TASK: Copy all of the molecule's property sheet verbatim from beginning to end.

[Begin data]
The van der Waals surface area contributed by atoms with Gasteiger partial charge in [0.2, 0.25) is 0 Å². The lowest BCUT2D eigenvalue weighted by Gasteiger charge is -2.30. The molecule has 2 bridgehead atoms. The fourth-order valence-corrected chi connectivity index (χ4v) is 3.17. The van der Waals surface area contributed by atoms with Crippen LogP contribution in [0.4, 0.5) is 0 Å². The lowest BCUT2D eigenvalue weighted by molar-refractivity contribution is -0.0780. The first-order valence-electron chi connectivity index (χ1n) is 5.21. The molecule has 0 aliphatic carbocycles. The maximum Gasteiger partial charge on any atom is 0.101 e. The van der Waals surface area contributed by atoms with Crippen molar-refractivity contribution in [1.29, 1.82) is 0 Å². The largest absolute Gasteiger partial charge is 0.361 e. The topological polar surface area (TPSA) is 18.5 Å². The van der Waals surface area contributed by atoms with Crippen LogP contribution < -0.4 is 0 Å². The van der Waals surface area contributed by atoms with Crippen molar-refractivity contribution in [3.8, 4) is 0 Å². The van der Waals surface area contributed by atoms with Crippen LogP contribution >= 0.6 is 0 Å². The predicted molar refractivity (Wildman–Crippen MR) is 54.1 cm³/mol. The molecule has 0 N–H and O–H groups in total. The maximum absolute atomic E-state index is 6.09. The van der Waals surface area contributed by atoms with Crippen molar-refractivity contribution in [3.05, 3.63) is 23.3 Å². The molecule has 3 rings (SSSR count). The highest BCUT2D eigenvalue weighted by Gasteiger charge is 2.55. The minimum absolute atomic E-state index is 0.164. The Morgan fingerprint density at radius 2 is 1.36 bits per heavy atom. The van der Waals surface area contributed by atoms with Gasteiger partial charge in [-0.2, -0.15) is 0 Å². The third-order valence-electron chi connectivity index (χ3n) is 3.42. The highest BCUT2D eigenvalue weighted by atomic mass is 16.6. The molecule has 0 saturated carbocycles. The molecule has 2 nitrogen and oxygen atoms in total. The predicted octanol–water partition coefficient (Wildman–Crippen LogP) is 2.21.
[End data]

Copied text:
The van der Waals surface area contributed by atoms with Gasteiger partial charge in [0.2, 0.25) is 0 Å². The lowest BCUT2D eigenvalue weighted by Gasteiger charge is -2.30. The molecule has 2 bridgehead atoms. The fourth-order valence-corrected chi connectivity index (χ4v) is 3.17. The van der Waals surface area contributed by atoms with Crippen LogP contribution in [0.4, 0.5) is 0 Å². The lowest BCUT2D eigenvalue weighted by molar-refractivity contribution is -0.0780. The first-order valence-electron chi connectivity index (χ1n) is 5.21. The molecule has 0 aliphatic carbocycles. The maximum Gasteiger partial charge on any atom is 0.101 e. The van der Waals surface area contributed by atoms with Crippen molar-refractivity contribution in [1.29, 1.82) is 0 Å². The largest absolute Gasteiger partial charge is 0.361 e. The topological polar surface area (TPSA) is 18.5 Å². The van der Waals surface area contributed by atoms with Crippen LogP contribution < -0.4 is 0 Å². The van der Waals surface area contributed by atoms with Crippen molar-refractivity contribution in [3.8, 4) is 0 Å². The van der Waals surface area contributed by atoms with Crippen LogP contribution >= 0.6 is 0 Å². The predicted molar refractivity (Wildman–Crippen MR) is 54.1 cm³/mol. The molecule has 0 N–H and O–H groups in total. The maximum absolute atomic E-state index is 6.09. The van der Waals surface area contributed by atoms with Crippen molar-refractivity contribution in [3.05, 3.63) is 23.3 Å². The molecule has 3 rings (SSSR count). The highest BCUT2D eigenvalue weighted by Gasteiger charge is 2.55. The minimum absolute atomic E-state index is 0.164. The Morgan fingerprint density at radius 2 is 1.36 bits per heavy atom. The van der Waals surface area contributed by atoms with Gasteiger partial charge in [-0.2, -0.15) is 0 Å². The third-order valence-electron chi connectivity index (χ3n) is 3.42. The highest BCUT2D eigenvalue weighted by atomic mass is 16.6. The molecule has 0 saturated carbocycles. The molecule has 2 nitrogen and oxygen atoms in total. The predicted octanol–water partition coefficient (Wildman–Crippen LogP) is 2.21.